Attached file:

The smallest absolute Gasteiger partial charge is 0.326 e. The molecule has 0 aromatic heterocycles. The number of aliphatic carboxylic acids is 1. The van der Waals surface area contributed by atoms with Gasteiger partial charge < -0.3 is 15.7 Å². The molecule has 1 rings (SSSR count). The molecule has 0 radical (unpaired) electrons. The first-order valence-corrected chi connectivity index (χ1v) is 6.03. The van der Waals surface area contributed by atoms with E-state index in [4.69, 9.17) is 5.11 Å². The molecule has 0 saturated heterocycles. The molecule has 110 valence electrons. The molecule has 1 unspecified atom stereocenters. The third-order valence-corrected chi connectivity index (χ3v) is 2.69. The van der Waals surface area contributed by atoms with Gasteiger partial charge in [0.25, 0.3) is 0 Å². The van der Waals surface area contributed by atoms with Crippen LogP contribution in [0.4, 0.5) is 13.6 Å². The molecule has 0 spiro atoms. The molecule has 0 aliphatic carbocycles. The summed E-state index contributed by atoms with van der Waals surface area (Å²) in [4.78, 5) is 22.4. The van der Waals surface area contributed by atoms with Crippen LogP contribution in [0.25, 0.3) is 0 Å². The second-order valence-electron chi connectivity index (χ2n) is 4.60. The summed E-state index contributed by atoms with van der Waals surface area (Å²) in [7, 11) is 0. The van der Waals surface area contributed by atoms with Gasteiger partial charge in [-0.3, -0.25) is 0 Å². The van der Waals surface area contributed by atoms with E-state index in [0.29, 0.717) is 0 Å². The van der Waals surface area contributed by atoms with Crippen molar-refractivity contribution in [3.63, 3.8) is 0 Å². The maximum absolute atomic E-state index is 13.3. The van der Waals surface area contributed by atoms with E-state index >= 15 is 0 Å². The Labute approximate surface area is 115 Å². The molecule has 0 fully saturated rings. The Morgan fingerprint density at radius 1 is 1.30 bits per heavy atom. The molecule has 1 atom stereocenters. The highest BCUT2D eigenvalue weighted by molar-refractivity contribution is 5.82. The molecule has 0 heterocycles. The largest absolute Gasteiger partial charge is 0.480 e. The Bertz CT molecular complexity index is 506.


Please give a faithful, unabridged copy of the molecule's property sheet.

The smallest absolute Gasteiger partial charge is 0.326 e. The molecule has 0 aromatic heterocycles. The number of aliphatic carboxylic acids is 1. The van der Waals surface area contributed by atoms with Gasteiger partial charge < -0.3 is 15.7 Å². The molecule has 1 rings (SSSR count). The molecule has 0 radical (unpaired) electrons. The first-order valence-corrected chi connectivity index (χ1v) is 6.03. The van der Waals surface area contributed by atoms with E-state index in [4.69, 9.17) is 5.11 Å². The molecule has 0 saturated heterocycles. The molecule has 110 valence electrons. The molecule has 1 unspecified atom stereocenters. The third-order valence-corrected chi connectivity index (χ3v) is 2.69. The van der Waals surface area contributed by atoms with Gasteiger partial charge in [0.25, 0.3) is 0 Å². The van der Waals surface area contributed by atoms with Crippen LogP contribution in [0.4, 0.5) is 13.6 Å². The molecule has 0 spiro atoms. The molecule has 0 aliphatic carbocycles. The summed E-state index contributed by atoms with van der Waals surface area (Å²) in [4.78, 5) is 22.4. The van der Waals surface area contributed by atoms with Crippen LogP contribution in [0.25, 0.3) is 0 Å². The second-order valence-electron chi connectivity index (χ2n) is 4.60. The summed E-state index contributed by atoms with van der Waals surface area (Å²) in [7, 11) is 0. The van der Waals surface area contributed by atoms with Gasteiger partial charge in [-0.3, -0.25) is 0 Å². The van der Waals surface area contributed by atoms with E-state index in [0.29, 0.717) is 0 Å². The van der Waals surface area contributed by atoms with Crippen molar-refractivity contribution in [3.63, 3.8) is 0 Å². The maximum absolute atomic E-state index is 13.3. The van der Waals surface area contributed by atoms with E-state index >= 15 is 0 Å². The Labute approximate surface area is 115 Å². The molecule has 0 fully saturated rings. The Morgan fingerprint density at radius 1 is 1.30 bits per heavy atom. The molecule has 1 atom stereocenters. The highest BCUT2D eigenvalue weighted by molar-refractivity contribution is 5.82. The molecule has 0 heterocycles. The largest absolute Gasteiger partial charge is 0.480 e. The Bertz CT molecular complexity index is 506.